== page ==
Now’s the Time to Improve Your Lawn
Get a soil test, and I’ll write you a free prescription for what to do next
If your lawn is just so-so and you want to make it look like a professional lawn next year, now is the time to take action.
A soil test of the existing lawn is of utmost importance. A good lawn requires a pH of 6.2 to 6.8 with medium to optimum levels of calcium, magnesium, phosphorus and potassium. If the appearance of your current lawn is uniform, then only one sample should be adequate. However, if the front lawn is better than the side or back lawn, submit samples for each section of different appearance.
Cut Cattails for Your Home
Cattails are uniformly brown and straight, making them just right for picking. Cut stems three to four feet long and hang them upside-down in a shed or garage for two weeks. When the heads feel dry to the touch, dunk them in a mixture of one part Elmer’s white glue and nine parts water. A 11⁄2-inch plastic pipe about two feet long with a cap at one end makes a perfect dunking tank. Allow each cattail to remain submerged for about 10 minutes. Hang the cattail upside-down again until they feel dry to the touch.
For each sample, make a composite of five or six core samples taken to a depth of at least six inches. Mix them together and remove a cupful for testing.
If the soil in your lawn is so compacted that you are not able to penetrate six inches for the sample, you will need to make major soil improvements before seeding or sodding.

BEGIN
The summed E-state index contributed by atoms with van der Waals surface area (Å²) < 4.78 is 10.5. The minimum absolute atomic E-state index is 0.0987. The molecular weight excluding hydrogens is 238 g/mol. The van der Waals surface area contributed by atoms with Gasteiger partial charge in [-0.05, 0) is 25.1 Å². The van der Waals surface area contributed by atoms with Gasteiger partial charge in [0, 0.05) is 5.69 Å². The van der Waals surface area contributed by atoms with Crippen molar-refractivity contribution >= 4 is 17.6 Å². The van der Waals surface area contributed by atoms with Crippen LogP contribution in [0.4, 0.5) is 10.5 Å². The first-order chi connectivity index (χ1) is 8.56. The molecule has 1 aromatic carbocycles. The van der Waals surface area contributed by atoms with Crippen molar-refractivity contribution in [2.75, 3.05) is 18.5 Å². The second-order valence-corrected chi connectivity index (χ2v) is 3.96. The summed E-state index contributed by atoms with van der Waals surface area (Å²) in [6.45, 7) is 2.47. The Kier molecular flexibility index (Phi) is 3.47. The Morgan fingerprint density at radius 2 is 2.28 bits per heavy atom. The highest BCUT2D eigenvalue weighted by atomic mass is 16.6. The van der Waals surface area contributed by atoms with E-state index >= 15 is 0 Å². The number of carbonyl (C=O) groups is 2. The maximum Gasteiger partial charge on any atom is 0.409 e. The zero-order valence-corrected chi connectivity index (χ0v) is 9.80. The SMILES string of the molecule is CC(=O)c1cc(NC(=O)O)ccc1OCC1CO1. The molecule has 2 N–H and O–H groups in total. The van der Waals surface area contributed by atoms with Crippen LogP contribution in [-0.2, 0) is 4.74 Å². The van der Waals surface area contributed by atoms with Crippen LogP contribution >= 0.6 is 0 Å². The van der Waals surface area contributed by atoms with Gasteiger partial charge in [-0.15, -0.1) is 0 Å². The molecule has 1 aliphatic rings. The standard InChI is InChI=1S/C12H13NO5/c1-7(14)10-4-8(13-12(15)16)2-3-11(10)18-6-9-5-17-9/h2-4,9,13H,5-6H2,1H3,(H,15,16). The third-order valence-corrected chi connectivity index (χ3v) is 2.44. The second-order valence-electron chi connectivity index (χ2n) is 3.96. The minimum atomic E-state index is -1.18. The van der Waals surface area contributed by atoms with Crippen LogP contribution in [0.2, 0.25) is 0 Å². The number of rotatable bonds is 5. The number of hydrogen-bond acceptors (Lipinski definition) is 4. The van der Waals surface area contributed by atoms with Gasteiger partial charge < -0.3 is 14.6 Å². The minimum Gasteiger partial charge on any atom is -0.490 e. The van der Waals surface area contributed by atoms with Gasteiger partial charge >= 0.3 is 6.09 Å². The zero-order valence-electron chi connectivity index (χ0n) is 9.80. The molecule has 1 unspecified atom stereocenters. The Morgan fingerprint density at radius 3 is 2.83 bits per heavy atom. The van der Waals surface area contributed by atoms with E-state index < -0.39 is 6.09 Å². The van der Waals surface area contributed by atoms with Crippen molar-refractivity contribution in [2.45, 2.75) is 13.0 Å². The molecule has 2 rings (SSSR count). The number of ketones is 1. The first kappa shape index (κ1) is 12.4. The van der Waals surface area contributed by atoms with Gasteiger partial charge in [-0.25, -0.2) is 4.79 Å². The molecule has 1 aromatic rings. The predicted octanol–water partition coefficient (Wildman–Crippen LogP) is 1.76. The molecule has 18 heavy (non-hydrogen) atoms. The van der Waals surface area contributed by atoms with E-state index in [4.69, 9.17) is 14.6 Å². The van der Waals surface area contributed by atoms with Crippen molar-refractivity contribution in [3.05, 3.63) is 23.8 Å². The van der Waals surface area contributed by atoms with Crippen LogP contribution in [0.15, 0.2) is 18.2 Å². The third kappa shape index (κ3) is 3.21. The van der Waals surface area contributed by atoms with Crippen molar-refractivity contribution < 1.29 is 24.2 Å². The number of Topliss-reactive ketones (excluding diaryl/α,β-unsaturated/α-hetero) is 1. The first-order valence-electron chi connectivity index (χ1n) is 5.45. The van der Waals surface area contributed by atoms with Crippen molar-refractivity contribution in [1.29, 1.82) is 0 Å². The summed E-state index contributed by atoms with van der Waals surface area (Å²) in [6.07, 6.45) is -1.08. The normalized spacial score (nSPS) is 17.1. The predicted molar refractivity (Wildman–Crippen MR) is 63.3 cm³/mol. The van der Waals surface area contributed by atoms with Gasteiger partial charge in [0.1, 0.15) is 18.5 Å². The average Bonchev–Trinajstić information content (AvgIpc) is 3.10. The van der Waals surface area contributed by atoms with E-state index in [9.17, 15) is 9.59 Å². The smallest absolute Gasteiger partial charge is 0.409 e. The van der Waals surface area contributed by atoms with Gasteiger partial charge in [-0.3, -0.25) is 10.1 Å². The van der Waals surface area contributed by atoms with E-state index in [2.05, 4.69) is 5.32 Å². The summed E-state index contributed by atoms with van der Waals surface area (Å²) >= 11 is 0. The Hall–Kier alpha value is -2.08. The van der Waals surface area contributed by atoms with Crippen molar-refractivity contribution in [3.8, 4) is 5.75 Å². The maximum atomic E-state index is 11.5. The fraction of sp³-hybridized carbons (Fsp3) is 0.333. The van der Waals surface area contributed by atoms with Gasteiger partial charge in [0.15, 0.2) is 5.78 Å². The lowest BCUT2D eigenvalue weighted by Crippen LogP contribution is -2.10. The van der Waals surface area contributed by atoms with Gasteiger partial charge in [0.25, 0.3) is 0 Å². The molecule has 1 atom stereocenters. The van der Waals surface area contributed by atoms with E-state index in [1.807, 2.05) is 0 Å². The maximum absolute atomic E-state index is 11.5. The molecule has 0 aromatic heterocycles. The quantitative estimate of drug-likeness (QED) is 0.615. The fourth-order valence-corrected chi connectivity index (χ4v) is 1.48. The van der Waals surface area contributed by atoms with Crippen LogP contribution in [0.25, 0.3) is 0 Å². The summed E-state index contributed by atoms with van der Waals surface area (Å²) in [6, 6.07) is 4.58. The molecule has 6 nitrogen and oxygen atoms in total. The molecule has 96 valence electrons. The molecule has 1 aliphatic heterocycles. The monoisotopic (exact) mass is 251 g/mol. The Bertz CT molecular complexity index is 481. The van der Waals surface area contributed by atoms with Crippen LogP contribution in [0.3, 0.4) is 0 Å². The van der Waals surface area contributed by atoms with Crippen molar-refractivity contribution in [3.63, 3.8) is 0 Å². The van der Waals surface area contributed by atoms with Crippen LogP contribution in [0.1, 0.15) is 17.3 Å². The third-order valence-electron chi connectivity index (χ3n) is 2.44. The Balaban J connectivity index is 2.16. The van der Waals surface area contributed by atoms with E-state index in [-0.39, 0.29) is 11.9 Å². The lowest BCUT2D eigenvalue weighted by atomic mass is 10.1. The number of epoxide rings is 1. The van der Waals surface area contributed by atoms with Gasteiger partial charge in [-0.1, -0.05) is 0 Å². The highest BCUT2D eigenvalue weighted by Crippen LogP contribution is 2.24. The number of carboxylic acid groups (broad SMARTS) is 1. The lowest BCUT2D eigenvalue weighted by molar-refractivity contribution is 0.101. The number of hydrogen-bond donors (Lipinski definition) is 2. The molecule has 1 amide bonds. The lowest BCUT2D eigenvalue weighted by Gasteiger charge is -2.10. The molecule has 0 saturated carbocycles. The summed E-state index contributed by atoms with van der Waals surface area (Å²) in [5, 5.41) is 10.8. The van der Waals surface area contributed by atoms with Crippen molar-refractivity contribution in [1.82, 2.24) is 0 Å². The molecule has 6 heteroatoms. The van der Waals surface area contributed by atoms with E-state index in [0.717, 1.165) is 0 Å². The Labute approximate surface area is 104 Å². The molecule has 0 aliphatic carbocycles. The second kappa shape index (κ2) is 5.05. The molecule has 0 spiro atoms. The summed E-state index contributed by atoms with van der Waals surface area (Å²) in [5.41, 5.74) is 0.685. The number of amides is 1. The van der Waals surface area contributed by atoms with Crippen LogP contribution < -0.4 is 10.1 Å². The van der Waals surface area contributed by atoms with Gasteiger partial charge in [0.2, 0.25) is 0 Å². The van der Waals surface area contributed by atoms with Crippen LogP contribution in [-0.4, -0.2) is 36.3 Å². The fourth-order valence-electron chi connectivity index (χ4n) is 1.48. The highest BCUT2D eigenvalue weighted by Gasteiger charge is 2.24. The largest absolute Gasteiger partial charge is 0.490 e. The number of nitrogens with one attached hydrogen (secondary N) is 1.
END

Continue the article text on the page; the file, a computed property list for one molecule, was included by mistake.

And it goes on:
Air-dry the samples overnight on a sheet of newspaper. Find instructions on submitting samples at www.al-labs-eastern.com. For most lawns, the S1 test is adequate. However, if the soil is sandy, I recommend you request the S3 test.
I will make recommendations for improving your lawn free of charge for Bay Weekly readers. Add my e-mail — firstname.lastname@example.org — to your samples and the results will be forwarded to me.
The recommendations will be based on 1,000 square feet, so before buying products you’ll need to determine the area of lawn to be treated. If lime and fertilizers are recommended, they should be applied as uniformly as possible.
After the lime and fertilizers are applied, use a rented core aerator on the entire lawn. Rake away the removed core plugs and add them to the compost pile.
Next, spread two to three cubic yards of compost, such as LeafGo, Orgro, Top Grow, Chesapeake Green or manure, and rake vigorously to fill the core holes. If you have bare spots, sow fresh grass seed and rake lightly into the compost. Cover the seeded area with a light coating of straw and water lightly twice daily until the seeds germinate.
It may seem like a lot of work, but this fall and next spring you will be rewarded with a deep green lawn worthy of compliments.
Ask Dr. Gouin your questions at email@example.com. All questions will appear in Bay Weekly. Please include your name and address.